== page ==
Foreign Minister Kishida and Foreign Minister Gentiloni contributed to Japanese and Italian media simultaneously on August 25, the day in 1866 when the two countries established diplomatic relations. In his contribution, Foreign Minister Kishida indicated the latent possibility of cooperation in the area of transfer of defense equipment and technology between Japan and Italy and called for the deepening of cooperation between the two countries in the security and defense area.
With regard to domestic affairs, in response to the rejection of a bill to amend the Constitution in a national referendum in December 2016, Prime Minister Renzi resigned. Then Foreign Minister Gentiloni was appointed as the prime minister, and the Gentiloni administration, that succeeded the previous administration's reform policies, was inaugurated in December.
In Spain, in the general elections for both Houses held in December 2015, the ruling People's Party failed to win a majority of seats. The subsequent negotiations to form a coalition ran into trouble, and a new election was held in June 2016. The ruling People's Party once again failed to win a majority but the largest opposition party, the Spanish Socialist Workers' Party (PSOE), abstained from voting in the nomination vote for Prime Minister Mariano Rajoy, and as a result, the second Rajoy administration was established in November.
The number of travelers between Japan and Spain is becoming larger and in October direct flights between Tokyo and Madrid resumed for the first time in approximately 20 years.
In eastern Ukraine, temporary improvements in the situation were seen (May and September), but there were constant violations of ceasefires throughout the year, so the unstable situation continued. In October, the leaders of Ukraine, Germany, France, and Russia held four-way talks for the first time in a year and agreed to the creation of a roadmap toward implementation of the Minsk Agreements but in December coordination between the four countries ran into trouble.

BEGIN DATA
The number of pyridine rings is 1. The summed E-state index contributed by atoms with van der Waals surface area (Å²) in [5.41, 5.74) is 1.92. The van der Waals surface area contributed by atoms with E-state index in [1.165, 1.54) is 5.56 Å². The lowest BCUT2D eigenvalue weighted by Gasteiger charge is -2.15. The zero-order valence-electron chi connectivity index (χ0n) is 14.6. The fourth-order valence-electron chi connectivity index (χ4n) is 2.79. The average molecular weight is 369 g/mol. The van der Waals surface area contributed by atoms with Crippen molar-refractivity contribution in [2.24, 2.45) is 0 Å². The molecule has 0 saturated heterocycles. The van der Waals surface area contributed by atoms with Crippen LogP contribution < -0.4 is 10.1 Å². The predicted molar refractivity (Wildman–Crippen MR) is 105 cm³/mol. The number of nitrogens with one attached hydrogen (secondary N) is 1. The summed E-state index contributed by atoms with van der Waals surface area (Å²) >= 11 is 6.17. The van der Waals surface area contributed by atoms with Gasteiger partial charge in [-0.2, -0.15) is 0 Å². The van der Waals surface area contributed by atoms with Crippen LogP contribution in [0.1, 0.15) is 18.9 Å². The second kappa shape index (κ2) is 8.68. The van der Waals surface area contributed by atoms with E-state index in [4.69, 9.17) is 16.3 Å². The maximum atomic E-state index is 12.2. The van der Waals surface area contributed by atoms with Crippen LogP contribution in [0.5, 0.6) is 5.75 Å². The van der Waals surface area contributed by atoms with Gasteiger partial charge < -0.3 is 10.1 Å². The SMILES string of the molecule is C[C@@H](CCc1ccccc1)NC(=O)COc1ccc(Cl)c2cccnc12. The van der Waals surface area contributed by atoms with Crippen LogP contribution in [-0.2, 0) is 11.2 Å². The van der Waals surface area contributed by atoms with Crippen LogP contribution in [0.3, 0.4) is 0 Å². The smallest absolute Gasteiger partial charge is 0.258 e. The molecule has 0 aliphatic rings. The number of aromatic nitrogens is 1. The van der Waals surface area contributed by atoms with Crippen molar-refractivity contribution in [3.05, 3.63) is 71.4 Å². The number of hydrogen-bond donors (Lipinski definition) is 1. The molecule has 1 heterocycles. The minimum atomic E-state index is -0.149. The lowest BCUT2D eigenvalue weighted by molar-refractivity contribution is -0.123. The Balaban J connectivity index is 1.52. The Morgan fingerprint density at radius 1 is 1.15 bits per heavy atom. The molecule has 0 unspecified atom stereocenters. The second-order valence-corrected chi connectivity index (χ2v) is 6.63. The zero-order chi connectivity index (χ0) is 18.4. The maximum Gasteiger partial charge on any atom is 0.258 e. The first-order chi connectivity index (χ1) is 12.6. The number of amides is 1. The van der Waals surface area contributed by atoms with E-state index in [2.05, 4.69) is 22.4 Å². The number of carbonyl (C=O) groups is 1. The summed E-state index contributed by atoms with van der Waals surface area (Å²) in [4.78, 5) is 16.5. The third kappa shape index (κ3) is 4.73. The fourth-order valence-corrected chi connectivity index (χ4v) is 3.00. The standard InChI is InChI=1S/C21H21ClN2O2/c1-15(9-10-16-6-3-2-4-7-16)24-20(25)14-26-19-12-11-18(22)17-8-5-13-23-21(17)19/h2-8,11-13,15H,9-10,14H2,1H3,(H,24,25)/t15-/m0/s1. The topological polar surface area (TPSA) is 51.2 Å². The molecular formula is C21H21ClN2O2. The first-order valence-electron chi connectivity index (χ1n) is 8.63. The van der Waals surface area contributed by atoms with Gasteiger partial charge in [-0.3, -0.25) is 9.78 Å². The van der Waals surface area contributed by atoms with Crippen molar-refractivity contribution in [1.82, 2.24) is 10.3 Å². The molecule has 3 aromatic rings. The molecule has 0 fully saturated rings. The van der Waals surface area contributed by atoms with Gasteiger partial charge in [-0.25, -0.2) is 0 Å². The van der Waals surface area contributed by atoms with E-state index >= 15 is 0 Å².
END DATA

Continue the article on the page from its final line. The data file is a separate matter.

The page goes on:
With regard to domestic affairs, in April, Prime Minister Yatsenyuk resigned against the backdrop of poor approval ratings and a new cabinet with former Chairperson of the Verkhovna Rada, Volodymyr Groysman, as prime minister was inaugurated. This cabinet announced that fighting corruption and judicial reforms were its priority reform areas, and it has continued to make efforts to accelerate reforms, including the adoption of a constitutional amendment bill in the judicial area in June and the start of a system for an electronic declaration of the assets of public officials in September, etc.
Regarding diplomacy, due to the Deep and Comprehensive Free Trade Agreement (DCFTA) between the EU and Ukraine entering into force in January and the resulting suspension of the Commonwealth of Independent States (CIS) Free Trade Agreement (FTA) between Russia and Ukraine, the EU's share of total trade with Ukraine increased and Russia's share declined. Furthermore, negotiations with the EU toward visa liberalization progressed and Ukraine continued paving the way towards European integration, and in its relations with Russia, Ukraine has worked to escape from its dependence on Russia in the energy area, for example by stopping purchases of Russian natural gas since November 2015.
Regarding relations with Japan, many high-level communications took place, such as the visit of President Petro Poroshenko to Japan in April, a summit meeting on the occasion of the UN General Assembly in September, the visits of Minister of Internal Affairs Avakov to Japan in October, First Vice Prime Minister, Minister of Economic Development and Trade, Stepan Kubiv, in November, etc. Furthermore, in November the 6th Japan-Ukraine Economic Joint Meeting and in December the 4th meeting of the Japan-Ukraine Joint Committee for the Cooperation to Advance Aftermath Response to Accidents at Nuclear Power Stations and the Japan-Ukraine Security Council consultations were held, so bilateral relations steadily advanced. Regarding Japan's assistance to Ukraine, Japan pledged additional aid of approximately 1.5 billion yen in January and in addition dispatched a Japanese expert to Ukraine as an advisor to the finance minister of Ukraine.